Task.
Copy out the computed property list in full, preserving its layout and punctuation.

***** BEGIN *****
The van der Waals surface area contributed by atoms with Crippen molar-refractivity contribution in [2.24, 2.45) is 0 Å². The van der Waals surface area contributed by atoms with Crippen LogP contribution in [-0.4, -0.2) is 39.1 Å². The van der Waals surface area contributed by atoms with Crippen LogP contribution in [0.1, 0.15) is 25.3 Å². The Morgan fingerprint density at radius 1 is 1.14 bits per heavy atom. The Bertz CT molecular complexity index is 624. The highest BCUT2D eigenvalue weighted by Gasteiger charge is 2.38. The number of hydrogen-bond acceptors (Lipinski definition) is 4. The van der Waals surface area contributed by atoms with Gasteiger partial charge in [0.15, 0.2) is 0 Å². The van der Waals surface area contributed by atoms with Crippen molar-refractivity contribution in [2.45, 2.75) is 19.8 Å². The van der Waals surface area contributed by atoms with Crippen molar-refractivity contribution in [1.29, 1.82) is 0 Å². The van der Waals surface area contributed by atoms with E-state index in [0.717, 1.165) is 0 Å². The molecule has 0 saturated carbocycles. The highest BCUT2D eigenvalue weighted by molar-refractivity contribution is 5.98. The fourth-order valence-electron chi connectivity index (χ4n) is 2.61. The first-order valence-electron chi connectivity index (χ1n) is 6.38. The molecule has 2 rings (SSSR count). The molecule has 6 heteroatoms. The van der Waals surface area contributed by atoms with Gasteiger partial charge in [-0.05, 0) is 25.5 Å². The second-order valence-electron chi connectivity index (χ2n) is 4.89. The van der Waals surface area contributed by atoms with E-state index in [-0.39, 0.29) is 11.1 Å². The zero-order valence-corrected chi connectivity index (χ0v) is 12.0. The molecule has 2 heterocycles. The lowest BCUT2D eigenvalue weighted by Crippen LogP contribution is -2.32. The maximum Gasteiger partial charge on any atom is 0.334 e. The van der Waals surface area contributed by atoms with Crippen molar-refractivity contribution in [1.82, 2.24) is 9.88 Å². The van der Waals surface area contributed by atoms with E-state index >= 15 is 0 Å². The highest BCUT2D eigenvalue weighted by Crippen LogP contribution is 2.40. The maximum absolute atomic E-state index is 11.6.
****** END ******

The van der Waals surface area contributed by atoms with Crippen molar-refractivity contribution in [2.24, 2.45) is 0 Å². The van der Waals surface area contributed by atoms with Crippen LogP contribution in [-0.4, -0.2) is 39.1 Å². The van der Waals surface area contributed by atoms with Crippen LogP contribution in [0.1, 0.15) is 25.3 Å². The Morgan fingerprint density at radius 1 is 1.14 bits per heavy atom. The Bertz CT molecular complexity index is 624. The highest BCUT2D eigenvalue weighted by Gasteiger charge is 2.38. The number of hydrogen-bond acceptors (Lipinski definition) is 4. The van der Waals surface area contributed by atoms with Gasteiger partial charge in [0.15, 0.2) is 0 Å². The van der Waals surface area contributed by atoms with Crippen molar-refractivity contribution in [2.45, 2.75) is 19.8 Å². The van der Waals surface area contributed by atoms with Crippen molar-refractivity contribution in [1.29, 1.82) is 0 Å². The van der Waals surface area contributed by atoms with E-state index in [0.717, 1.165) is 0 Å². The molecule has 0 saturated carbocycles. The highest BCUT2D eigenvalue weighted by molar-refractivity contribution is 5.98. The fourth-order valence-electron chi connectivity index (χ4n) is 2.61. The first-order valence-electron chi connectivity index (χ1n) is 6.38. The molecule has 2 rings (SSSR count). The molecule has 6 heteroatoms. The van der Waals surface area contributed by atoms with Gasteiger partial charge in [-0.05, 0) is 25.5 Å². The second-order valence-electron chi connectivity index (χ2n) is 4.89. The van der Waals surface area contributed by atoms with E-state index in [-0.39, 0.29) is 11.1 Å². The zero-order valence-corrected chi connectivity index (χ0v) is 12.0. The molecule has 2 heterocycles. The lowest BCUT2D eigenvalue weighted by Crippen LogP contribution is -2.32. The maximum Gasteiger partial charge on any atom is 0.334 e. The van der Waals surface area contributed by atoms with Crippen molar-refractivity contribution in [1.82, 2.24) is 9.88 Å². The van der Waals surface area contributed by atoms with E-state index >= 15 is 0 Å². The highest BCUT2D eigenvalue weighted by Crippen LogP contribution is 2.40. The maximum absolute atomic E-state index is 11.6.